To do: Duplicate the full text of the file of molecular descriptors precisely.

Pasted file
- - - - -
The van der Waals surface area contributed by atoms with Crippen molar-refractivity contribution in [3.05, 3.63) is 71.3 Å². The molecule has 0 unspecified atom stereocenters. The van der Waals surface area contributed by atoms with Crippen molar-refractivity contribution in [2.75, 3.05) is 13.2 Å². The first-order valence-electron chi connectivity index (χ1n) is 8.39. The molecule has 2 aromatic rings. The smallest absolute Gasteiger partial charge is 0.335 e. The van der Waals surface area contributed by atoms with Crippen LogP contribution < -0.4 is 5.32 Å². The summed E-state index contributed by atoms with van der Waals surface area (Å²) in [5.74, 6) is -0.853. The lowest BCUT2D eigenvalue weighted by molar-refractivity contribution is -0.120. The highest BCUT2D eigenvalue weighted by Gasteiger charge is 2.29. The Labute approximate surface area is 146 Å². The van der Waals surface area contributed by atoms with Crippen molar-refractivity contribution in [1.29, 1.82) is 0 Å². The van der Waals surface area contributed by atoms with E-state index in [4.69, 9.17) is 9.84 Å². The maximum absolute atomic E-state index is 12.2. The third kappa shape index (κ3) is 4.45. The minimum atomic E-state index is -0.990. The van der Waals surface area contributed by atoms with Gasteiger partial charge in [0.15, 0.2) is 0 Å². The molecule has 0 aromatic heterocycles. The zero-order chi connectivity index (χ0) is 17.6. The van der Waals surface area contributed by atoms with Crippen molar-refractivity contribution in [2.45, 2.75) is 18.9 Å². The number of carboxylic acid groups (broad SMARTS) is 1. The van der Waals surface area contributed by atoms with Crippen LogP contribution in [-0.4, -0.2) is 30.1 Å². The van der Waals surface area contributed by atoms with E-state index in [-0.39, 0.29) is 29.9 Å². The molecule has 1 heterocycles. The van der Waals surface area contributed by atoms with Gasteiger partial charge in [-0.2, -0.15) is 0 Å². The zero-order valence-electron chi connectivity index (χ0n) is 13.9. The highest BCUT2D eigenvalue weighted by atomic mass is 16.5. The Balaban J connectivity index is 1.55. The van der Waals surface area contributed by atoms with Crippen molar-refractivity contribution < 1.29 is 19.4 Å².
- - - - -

The van der Waals surface area contributed by atoms with Crippen molar-refractivity contribution in [3.05, 3.63) is 71.3 Å². The molecule has 0 unspecified atom stereocenters. The van der Waals surface area contributed by atoms with Crippen molar-refractivity contribution in [2.75, 3.05) is 13.2 Å². The first-order valence-electron chi connectivity index (χ1n) is 8.39. The molecule has 2 aromatic rings. The smallest absolute Gasteiger partial charge is 0.335 e. The van der Waals surface area contributed by atoms with Crippen LogP contribution < -0.4 is 5.32 Å². The summed E-state index contributed by atoms with van der Waals surface area (Å²) in [5.74, 6) is -0.853. The lowest BCUT2D eigenvalue weighted by molar-refractivity contribution is -0.120. The highest BCUT2D eigenvalue weighted by Gasteiger charge is 2.29. The Labute approximate surface area is 146 Å². The van der Waals surface area contributed by atoms with Crippen molar-refractivity contribution in [1.29, 1.82) is 0 Å². The van der Waals surface area contributed by atoms with E-state index in [4.69, 9.17) is 9.84 Å². The maximum absolute atomic E-state index is 12.2. The third kappa shape index (κ3) is 4.45. The minimum atomic E-state index is -0.990. The van der Waals surface area contributed by atoms with Gasteiger partial charge in [0.15, 0.2) is 0 Å². The molecule has 0 aromatic heterocycles. The zero-order chi connectivity index (χ0) is 17.6. The van der Waals surface area contributed by atoms with Crippen molar-refractivity contribution in [2.45, 2.75) is 18.9 Å². The number of carboxylic acid groups (broad SMARTS) is 1. The van der Waals surface area contributed by atoms with Crippen LogP contribution in [-0.4, -0.2) is 30.1 Å². The van der Waals surface area contributed by atoms with E-state index in [-0.39, 0.29) is 29.9 Å². The molecule has 1 heterocycles. The van der Waals surface area contributed by atoms with Gasteiger partial charge in [-0.2, -0.15) is 0 Å². The zero-order valence-electron chi connectivity index (χ0n) is 13.9. The highest BCUT2D eigenvalue weighted by atomic mass is 16.5. The Balaban J connectivity index is 1.55. The van der Waals surface area contributed by atoms with Crippen molar-refractivity contribution < 1.29 is 19.4 Å².